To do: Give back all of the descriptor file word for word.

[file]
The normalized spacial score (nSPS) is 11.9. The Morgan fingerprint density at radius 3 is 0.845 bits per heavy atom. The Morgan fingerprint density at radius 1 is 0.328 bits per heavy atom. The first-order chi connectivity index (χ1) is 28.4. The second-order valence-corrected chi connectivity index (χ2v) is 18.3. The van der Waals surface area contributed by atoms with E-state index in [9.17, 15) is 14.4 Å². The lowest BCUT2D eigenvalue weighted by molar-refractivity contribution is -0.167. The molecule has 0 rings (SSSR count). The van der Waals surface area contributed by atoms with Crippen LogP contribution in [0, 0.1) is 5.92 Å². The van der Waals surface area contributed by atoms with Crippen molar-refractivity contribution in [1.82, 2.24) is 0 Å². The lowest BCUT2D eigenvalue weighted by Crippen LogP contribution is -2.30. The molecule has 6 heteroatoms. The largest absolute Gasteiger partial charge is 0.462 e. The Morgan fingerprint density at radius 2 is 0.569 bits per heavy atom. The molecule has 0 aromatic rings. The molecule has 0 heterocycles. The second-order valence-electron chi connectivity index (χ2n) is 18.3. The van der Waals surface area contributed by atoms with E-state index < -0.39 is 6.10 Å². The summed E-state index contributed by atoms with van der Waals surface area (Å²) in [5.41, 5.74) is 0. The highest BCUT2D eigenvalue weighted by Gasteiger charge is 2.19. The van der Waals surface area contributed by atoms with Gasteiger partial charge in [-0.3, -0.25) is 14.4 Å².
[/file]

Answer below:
The normalized spacial score (nSPS) is 11.9. The Morgan fingerprint density at radius 3 is 0.845 bits per heavy atom. The Morgan fingerprint density at radius 1 is 0.328 bits per heavy atom. The first-order chi connectivity index (χ1) is 28.4. The second-order valence-corrected chi connectivity index (χ2v) is 18.3. The van der Waals surface area contributed by atoms with E-state index in [9.17, 15) is 14.4 Å². The lowest BCUT2D eigenvalue weighted by molar-refractivity contribution is -0.167. The molecule has 0 rings (SSSR count). The van der Waals surface area contributed by atoms with Crippen LogP contribution in [0, 0.1) is 5.92 Å². The van der Waals surface area contributed by atoms with Crippen molar-refractivity contribution in [1.82, 2.24) is 0 Å². The lowest BCUT2D eigenvalue weighted by Crippen LogP contribution is -2.30. The molecule has 6 heteroatoms. The largest absolute Gasteiger partial charge is 0.462 e. The Morgan fingerprint density at radius 2 is 0.569 bits per heavy atom. The molecule has 0 aromatic rings. The molecule has 0 heterocycles. The second-order valence-electron chi connectivity index (χ2n) is 18.3. The van der Waals surface area contributed by atoms with E-state index < -0.39 is 6.10 Å². The summed E-state index contributed by atoms with van der Waals surface area (Å²) in [5.41, 5.74) is 0. The highest BCUT2D eigenvalue weighted by Gasteiger charge is 2.19. The van der Waals surface area contributed by atoms with Gasteiger partial charge in [-0.3, -0.25) is 14.4 Å².